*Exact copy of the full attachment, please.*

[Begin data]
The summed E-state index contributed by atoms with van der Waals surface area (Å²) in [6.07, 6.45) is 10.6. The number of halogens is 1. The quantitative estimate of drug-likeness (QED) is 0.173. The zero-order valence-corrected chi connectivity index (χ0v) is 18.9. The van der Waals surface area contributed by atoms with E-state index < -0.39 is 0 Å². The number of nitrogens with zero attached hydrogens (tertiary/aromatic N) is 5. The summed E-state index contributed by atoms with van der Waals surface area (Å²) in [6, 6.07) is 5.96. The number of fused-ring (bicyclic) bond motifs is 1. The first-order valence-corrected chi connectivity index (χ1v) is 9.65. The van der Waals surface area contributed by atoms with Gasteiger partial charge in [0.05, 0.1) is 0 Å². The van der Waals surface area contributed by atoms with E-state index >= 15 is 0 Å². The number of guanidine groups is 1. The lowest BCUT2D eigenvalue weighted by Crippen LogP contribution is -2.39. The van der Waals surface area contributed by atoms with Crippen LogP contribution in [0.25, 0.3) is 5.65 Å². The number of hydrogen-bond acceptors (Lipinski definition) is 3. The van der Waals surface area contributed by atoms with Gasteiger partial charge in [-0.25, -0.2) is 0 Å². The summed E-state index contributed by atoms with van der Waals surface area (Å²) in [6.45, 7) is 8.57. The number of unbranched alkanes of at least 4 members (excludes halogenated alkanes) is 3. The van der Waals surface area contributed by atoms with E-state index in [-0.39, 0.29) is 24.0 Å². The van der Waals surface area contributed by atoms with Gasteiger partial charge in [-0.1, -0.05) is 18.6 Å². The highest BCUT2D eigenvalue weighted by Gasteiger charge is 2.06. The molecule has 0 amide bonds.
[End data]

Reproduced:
The summed E-state index contributed by atoms with van der Waals surface area (Å²) in [6.07, 6.45) is 10.6. The number of halogens is 1. The quantitative estimate of drug-likeness (QED) is 0.173. The zero-order valence-corrected chi connectivity index (χ0v) is 18.9. The van der Waals surface area contributed by atoms with E-state index < -0.39 is 0 Å². The number of nitrogens with zero attached hydrogens (tertiary/aromatic N) is 5. The summed E-state index contributed by atoms with van der Waals surface area (Å²) in [6, 6.07) is 5.96. The number of fused-ring (bicyclic) bond motifs is 1. The first-order valence-corrected chi connectivity index (χ1v) is 9.65. The van der Waals surface area contributed by atoms with Gasteiger partial charge in [0.05, 0.1) is 0 Å². The van der Waals surface area contributed by atoms with E-state index >= 15 is 0 Å². The number of guanidine groups is 1. The lowest BCUT2D eigenvalue weighted by Crippen LogP contribution is -2.39. The van der Waals surface area contributed by atoms with Crippen LogP contribution in [0.25, 0.3) is 5.65 Å². The number of hydrogen-bond acceptors (Lipinski definition) is 3. The van der Waals surface area contributed by atoms with Gasteiger partial charge in [-0.25, -0.2) is 0 Å². The summed E-state index contributed by atoms with van der Waals surface area (Å²) in [6.45, 7) is 8.57. The number of unbranched alkanes of at least 4 members (excludes halogenated alkanes) is 3. The van der Waals surface area contributed by atoms with E-state index in [-0.39, 0.29) is 24.0 Å². The van der Waals surface area contributed by atoms with Gasteiger partial charge in [-0.1, -0.05) is 18.6 Å². The highest BCUT2D eigenvalue weighted by Gasteiger charge is 2.06. The molecule has 0 amide bonds.